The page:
The US-based child protection organisation, the Association of Sites Advocating Child Protection (ASACP) today issued a statement to clarify its position on the UK video-on-demand regulator ATVOD‘s approach to child protection.
ATVOD insists that UK-based porn sites must verify the ages of all visitors before displaying any hardcore imagery (even still images that can be freely found on Google Images or Twitter). In practise, this has made operating a British porn website financially non-viable, and the effect has been to close down – or drive offshore – much of Britain’s online adult industry. The only remaining UK-based adult websites are those run by more traditional TV, DVD and magazine companies, which make the bulk of their revenues offline.
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This approach to regulation has puzzled observers, since ATVOD has no remit over any website outside the UK. Furthermore, there are already mature and effective parental control systems available. However, the regulator has been lobbying (using dodgy press releases that claim children are routinely watching porn) for the UK government to introduce legislation that would strengthen its powers. Recently, the government has indicated that such legislation will be introduced. Although the nature of the legislation is unclear, it would undoubtedly involve the official commencement of widespread Internet censorship – to be overseen by ATVOD, naturally.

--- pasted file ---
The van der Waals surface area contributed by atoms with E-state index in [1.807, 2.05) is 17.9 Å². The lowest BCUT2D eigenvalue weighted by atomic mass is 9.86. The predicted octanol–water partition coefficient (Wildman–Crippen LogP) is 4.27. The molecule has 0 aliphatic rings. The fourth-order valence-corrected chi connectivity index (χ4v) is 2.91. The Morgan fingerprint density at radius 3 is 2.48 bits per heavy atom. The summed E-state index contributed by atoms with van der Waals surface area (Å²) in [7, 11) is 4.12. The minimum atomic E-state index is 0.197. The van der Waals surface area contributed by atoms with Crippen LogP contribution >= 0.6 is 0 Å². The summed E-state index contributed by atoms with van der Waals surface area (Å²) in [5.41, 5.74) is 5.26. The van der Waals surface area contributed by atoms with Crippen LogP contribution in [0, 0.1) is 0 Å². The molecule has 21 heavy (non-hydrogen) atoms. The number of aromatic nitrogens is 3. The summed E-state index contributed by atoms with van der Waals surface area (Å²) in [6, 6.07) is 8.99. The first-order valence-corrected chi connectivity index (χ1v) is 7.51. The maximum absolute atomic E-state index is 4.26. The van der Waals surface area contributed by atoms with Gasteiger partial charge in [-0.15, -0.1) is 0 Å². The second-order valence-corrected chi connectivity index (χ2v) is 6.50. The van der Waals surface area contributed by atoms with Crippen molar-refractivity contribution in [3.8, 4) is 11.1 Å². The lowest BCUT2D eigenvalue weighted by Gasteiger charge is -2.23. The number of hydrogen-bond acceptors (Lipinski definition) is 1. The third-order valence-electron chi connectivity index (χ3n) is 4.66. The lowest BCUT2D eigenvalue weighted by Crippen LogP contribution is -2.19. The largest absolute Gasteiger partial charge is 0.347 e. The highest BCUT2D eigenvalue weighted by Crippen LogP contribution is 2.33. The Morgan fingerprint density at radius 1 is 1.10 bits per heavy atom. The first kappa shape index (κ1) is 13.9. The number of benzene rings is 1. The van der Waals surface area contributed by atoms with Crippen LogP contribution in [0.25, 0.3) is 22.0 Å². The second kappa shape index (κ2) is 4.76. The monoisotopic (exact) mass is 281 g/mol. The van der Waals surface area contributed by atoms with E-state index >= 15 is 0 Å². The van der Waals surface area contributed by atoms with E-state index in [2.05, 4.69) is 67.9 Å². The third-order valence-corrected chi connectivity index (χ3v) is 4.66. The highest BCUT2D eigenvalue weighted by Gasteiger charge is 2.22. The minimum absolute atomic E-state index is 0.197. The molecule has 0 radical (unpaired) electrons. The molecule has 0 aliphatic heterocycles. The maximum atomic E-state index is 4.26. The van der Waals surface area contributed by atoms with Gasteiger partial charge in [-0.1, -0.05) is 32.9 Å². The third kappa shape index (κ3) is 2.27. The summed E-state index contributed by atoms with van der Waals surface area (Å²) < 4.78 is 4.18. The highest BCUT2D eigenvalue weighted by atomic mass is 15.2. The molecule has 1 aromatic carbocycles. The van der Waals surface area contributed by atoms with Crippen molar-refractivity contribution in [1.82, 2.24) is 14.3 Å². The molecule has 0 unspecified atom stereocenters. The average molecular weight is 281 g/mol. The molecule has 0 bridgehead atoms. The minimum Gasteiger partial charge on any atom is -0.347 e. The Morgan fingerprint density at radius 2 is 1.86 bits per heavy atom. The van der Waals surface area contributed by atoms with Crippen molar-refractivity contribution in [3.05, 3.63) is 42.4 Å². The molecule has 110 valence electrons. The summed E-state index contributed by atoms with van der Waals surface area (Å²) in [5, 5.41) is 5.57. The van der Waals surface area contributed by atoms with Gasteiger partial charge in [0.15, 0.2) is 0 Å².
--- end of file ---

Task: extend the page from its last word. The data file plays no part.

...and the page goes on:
There had been some earlier confusion over ASACP’s position, which had appeared at times to be supportive of ATVOD. However, in today’s release, the organisation stated it believes that:
…the proposed age verification measures are overbroad, and do not address the most important factor in this equation — the role of the parent.
ASACP also warned that censorship is subject to mission-creep:
Just as the recent UK parental filters turned out to block content ranging from non-erotic nudity to sex education, so this new bill can be expected to be overly broad in its definition of adult entertainment content.
To dispel any misunderstanding over ASACP’s position on ATVOD, the statement concluded:
With this in mind, ASACP cannot support ATVOD’s call for mandatory age verification, but continues to work with all stakeholders to develop a workable solution that protects the needs and interests of children, their parents and guardians as well as adult consumers and publishers of legal erotica, alike.
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